Graduation Day, part two

In seminary, most of my homework was due at 11:59pm on a given day. Many people turned their homework in at 11:58. And here I am, sneaking under the wire again, posting my Wednesday blog right before it turns to Thursday. But I was pleasantly surprised to find in grad school, I was no longer that student that waited until the last minute. I mean, I definitely did sometimes, but for the most part, I was different.

I never graduated from college. There was a lot of shame and fear attached to that fact. So I was really nervous when I started at DTS. Our seminary is hard for really gifted students, so I had no idea what it would be like for me. So I came in prepared and determined. I read everything before we had class. I usually finished my homework before we learned it in class. I know this may sound excessive, but it was really beneficial for me.  It meant that when we went over things in class, I understood the idea and was listening for the details, or for the big picture, or for the application. I knew which areas I had struggled on in the homework and needed to pay attention to in class. I knew what questions to ask. Not the questions that make the professor think how smart you are, but the questions about the parts that I really didn’t understand. So by the time we were done with class, I really understood the topic. And often then I could go over my homework again. This was hugely helpful in language classes.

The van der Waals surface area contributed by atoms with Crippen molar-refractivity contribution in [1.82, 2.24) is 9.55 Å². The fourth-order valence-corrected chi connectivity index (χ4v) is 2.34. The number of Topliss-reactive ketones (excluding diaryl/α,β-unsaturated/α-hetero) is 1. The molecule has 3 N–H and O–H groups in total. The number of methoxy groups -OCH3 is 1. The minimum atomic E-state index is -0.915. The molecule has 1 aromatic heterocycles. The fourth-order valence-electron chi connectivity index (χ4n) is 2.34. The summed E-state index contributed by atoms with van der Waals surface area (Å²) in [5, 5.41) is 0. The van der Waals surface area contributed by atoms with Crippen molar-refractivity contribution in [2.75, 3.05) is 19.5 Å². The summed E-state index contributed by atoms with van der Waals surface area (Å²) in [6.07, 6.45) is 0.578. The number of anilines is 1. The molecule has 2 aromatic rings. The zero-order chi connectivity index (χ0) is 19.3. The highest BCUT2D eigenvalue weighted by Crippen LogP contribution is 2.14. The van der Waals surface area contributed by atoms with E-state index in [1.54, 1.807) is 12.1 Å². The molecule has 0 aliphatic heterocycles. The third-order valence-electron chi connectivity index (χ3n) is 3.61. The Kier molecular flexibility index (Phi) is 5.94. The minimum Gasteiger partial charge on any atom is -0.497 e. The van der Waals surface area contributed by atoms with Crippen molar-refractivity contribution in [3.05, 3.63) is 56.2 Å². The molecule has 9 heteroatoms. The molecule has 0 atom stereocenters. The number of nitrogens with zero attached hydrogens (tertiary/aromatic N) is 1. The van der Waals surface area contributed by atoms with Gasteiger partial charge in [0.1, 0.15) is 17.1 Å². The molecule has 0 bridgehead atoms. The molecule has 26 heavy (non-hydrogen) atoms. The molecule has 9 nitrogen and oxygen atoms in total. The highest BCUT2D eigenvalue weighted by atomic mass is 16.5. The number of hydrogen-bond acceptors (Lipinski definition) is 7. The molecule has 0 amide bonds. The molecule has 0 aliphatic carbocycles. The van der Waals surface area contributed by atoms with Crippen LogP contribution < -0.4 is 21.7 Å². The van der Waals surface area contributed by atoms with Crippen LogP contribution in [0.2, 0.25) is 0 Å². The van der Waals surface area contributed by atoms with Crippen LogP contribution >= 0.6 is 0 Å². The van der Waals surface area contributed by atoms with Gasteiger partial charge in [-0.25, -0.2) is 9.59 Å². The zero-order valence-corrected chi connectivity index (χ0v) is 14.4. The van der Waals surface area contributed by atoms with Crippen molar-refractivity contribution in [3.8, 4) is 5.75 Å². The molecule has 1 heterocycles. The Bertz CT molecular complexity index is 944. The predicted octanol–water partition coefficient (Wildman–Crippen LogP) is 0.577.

Of course, then there were the papers, the big writing assignments everyone is familiar with. Yeah, I was terrible at those. I would have a ten-page paper, and after one and a half pages, I had said everything I wanted to say. I had spent my life taking huge theological ideas and getting them down to four minutes, really down to four to eight lines with some exposition in the verses. But grad school papers are taking a seed and growing a huge tree from it. I was a miner digging through the coal for a diamond who was put in charge of a garden. The skill sets just didn’t mix. Fortunately, a doctoral student heard me complaining one day (I’m not proud of that; it’s just true). And he was a huge help. He said my papers were strong, had good solid points, and were to the point. Now I needed to write a one and a half page paper on each of my points. Tada! 10 page paper!

So I settled into the academic life. I loved it. One, I loved learning more about the Bible. I could extend this blog series for a year, just telling you stories from seminary. And two, I liked the concrete predictability of it. If you do this, learn this, complete this, you complete the course and get a good grade. The thing is that life isn’t like that. Marriage doesn’t have a syllabus. Parenting doesn’t have an end of the semester. Or a spring break. So, I did the work. I followed directions. And I trusted that God was sowing things into me that would help my wife, my kids, and others. I don’t know how well I did on that end. I guess that grade is still an incomplete. And incomplete means there’s still hope.

Tune in next week for the reunion of the academic and the artist. Thanks.

 

Todd

CONSIDER HOSTING A WORSHIP TEAM WEEKEND!

Beginning in 2018, Todd will offer a three day event combining a worship training conference, a Saturday evening community concert, and a Sunday morning worship service presentation.

The conference theme is “Building and Applying a Biblical Theology of Worship,” and combines insight and experiences from his decades of worship leading, his master’s degree studies at Dallas Theological Seminary, and his teaching responsibilities at Visible Music College.

This unique, engaging, and affordable event is the culmination of years of mentoring and study. Click here to download a PDF brochure with all the details. Or, simply contact Scott Huie at H2O Artist Agency for more information.

Glory to our Great Redeemer chord chart

C (4 meas.)

C                        C